“Typically, people would hear this in a PowerPoint presentation or small group discussion, and a lot of people aren’t comfortable talking about this topic in front of their peers, or with high-ranking members,” Schott said. “So we really want to develop something that would allow them to learn about unrestricted reporting, restricted reporting, who has a mandated report, collateral misconduct, special victims counsel, which are lawyers that can help them, and we lead them through this scenario. And we’re also introducing key concepts for them to learn and things we want to test their knowledge on skills and abilities, and how to help an airman in need.”
Actors can give nonverbal cues that participants should notice.
“We want airmen to know that there’s no right or wrong. This is a learning experience,” Schott said.
In the Air Force VR module, the people going through the training get to engage in a difficult conversation while wearing the VR headset. On a peer-to-peer level, an “airman” (as the Air Force calls its personnel) is seeking help after a sexual assault and looking for resources. About 97% of the people who go through the VR training prefer it to the standard verbal training that has been in place since 2005.
“I really think it could grow and become a bigger project across the Air Force,” Schott said.
The next stage
The full program will have two 30-minute role-playing sessions, in which a group helps a victim of sexual assault connect with those responsible for helping them. It also shows how to intervene as a bystander. There’s another scenario for volunteer victim advocates who provide immediate support for victims, as well as a role-playing scenario for leaders of squadrons to help them deal with evidence of a sexual assault.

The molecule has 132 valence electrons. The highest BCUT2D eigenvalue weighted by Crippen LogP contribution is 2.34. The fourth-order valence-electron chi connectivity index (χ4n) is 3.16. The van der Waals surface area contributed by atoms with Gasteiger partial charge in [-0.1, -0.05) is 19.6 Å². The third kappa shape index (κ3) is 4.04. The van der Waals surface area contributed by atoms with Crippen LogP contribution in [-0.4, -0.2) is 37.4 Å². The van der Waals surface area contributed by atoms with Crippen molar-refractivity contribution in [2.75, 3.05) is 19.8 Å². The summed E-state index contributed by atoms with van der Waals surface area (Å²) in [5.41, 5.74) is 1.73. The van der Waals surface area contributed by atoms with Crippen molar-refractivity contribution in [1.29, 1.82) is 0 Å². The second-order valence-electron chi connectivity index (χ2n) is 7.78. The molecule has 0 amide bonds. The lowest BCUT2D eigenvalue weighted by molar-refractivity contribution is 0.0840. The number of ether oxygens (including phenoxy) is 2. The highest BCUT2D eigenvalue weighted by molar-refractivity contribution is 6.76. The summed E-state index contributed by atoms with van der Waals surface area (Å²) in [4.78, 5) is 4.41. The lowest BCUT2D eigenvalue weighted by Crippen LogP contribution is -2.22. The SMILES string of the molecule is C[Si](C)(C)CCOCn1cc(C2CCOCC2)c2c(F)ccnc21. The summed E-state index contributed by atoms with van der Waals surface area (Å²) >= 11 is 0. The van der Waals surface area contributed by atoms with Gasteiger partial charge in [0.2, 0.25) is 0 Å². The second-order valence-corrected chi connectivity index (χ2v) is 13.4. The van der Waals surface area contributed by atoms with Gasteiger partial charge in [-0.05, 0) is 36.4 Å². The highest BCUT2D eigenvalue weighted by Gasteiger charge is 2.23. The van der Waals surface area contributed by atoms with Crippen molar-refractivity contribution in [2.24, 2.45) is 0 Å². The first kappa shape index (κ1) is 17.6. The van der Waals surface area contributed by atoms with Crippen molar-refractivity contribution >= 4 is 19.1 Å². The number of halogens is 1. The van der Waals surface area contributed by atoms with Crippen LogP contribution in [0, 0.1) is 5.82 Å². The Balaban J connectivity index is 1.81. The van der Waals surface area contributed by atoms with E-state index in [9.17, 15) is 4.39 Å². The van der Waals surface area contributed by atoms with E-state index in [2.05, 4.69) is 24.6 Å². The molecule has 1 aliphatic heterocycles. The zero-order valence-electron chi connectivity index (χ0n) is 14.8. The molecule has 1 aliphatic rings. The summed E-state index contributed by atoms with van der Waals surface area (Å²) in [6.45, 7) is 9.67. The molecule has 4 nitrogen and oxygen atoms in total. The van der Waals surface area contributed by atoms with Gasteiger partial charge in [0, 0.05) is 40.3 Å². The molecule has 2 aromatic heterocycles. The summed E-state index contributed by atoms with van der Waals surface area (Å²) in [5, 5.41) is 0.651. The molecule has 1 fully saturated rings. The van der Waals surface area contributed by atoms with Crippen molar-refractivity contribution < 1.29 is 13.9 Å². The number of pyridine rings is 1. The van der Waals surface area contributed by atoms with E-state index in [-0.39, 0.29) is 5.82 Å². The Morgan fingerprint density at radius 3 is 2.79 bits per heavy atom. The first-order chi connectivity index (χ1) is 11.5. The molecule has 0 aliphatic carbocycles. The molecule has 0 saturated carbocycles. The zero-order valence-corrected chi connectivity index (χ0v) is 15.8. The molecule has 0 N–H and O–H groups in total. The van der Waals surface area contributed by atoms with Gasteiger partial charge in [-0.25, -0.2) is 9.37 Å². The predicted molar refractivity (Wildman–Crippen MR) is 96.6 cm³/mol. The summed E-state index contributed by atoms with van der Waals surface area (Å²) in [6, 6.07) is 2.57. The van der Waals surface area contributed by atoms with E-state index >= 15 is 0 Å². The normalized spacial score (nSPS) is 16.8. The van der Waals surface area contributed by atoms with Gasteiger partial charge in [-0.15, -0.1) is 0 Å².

“We’re in the process of developing this with Kevin and his team now,” Schott said.
Schott sees the VR approach as creative and believes it helps immerse people in situations where they will pay attention and learn more about the subject matter. SAPR training will be used at the Little Rock Air Force Base in Arkansas.
“The biggest thing is actually having to say the words out loud. And that by saying the words out loud, you’re engaging physically,” Cornish said. “So much of leadership is having difficult conversations. And it’s something that’s really exciting as we’re watching in virtual reality grow, especially now, in the hybrid workplace, how COVID has completely disrupted traditional training, and a scalable technology, like virtual reality, gets you that focus that you get with in-person training. It’s not like computer-based training, where you’re just clicking ‘next’ over and over. That’s where we are seeing people in corporations and the Department of Defense training people at scale.”
Moth + Flame created the training apps with the Air Mobility Command’s Integrated Resiliency Team, which supports Air Force pilots and other personnel and their families with crisis prevention, intervention, and postvention.
The company got the contract for the training from AFVentures’ AFWERX Small Business Innovation Research (SBIR) program, and it was pushed forward by four-star general Jacqueline Van Ovost, who was promoted to lead the transportation command.
“One of the most exciting things about being part of this project is seeing how the Air Force is a leader in innovation,” Cornish said. “We expect innovation around the airplanes, but seeing innovation around the people and using next-gen technology to help make the people better — it’s been really inspiring in this project.”